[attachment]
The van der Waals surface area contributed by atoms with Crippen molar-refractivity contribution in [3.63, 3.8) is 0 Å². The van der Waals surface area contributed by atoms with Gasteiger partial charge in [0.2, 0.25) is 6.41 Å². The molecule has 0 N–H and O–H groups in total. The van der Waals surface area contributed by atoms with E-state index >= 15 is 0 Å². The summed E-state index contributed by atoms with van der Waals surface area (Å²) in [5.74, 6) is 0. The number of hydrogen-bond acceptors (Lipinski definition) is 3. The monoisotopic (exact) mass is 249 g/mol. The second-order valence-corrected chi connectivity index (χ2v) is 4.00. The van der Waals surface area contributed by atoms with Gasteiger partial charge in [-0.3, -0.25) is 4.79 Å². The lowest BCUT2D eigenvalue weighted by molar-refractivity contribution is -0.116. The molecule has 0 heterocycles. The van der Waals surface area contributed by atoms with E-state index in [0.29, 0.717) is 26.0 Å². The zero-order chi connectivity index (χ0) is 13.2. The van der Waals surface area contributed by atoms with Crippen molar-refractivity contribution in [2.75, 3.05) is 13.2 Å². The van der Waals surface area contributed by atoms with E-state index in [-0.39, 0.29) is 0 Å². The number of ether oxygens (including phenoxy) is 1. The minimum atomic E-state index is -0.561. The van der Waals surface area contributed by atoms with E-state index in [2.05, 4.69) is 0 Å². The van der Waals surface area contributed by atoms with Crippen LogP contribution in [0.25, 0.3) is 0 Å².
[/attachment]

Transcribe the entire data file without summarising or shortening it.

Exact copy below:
The van der Waals surface area contributed by atoms with Crippen molar-refractivity contribution in [3.63, 3.8) is 0 Å². The van der Waals surface area contributed by atoms with Gasteiger partial charge in [0.2, 0.25) is 6.41 Å². The molecule has 0 N–H and O–H groups in total. The van der Waals surface area contributed by atoms with E-state index >= 15 is 0 Å². The summed E-state index contributed by atoms with van der Waals surface area (Å²) in [5.74, 6) is 0. The number of hydrogen-bond acceptors (Lipinski definition) is 3. The monoisotopic (exact) mass is 249 g/mol. The second-order valence-corrected chi connectivity index (χ2v) is 4.00. The van der Waals surface area contributed by atoms with Gasteiger partial charge in [-0.3, -0.25) is 4.79 Å². The lowest BCUT2D eigenvalue weighted by molar-refractivity contribution is -0.116. The molecule has 0 heterocycles. The van der Waals surface area contributed by atoms with E-state index in [0.29, 0.717) is 26.0 Å². The zero-order chi connectivity index (χ0) is 13.2. The van der Waals surface area contributed by atoms with Crippen molar-refractivity contribution in [2.75, 3.05) is 13.2 Å². The van der Waals surface area contributed by atoms with E-state index in [-0.39, 0.29) is 0 Å². The number of ether oxygens (including phenoxy) is 1. The minimum atomic E-state index is -0.561. The van der Waals surface area contributed by atoms with E-state index in [2.05, 4.69) is 0 Å². The van der Waals surface area contributed by atoms with Crippen LogP contribution in [0.25, 0.3) is 0 Å².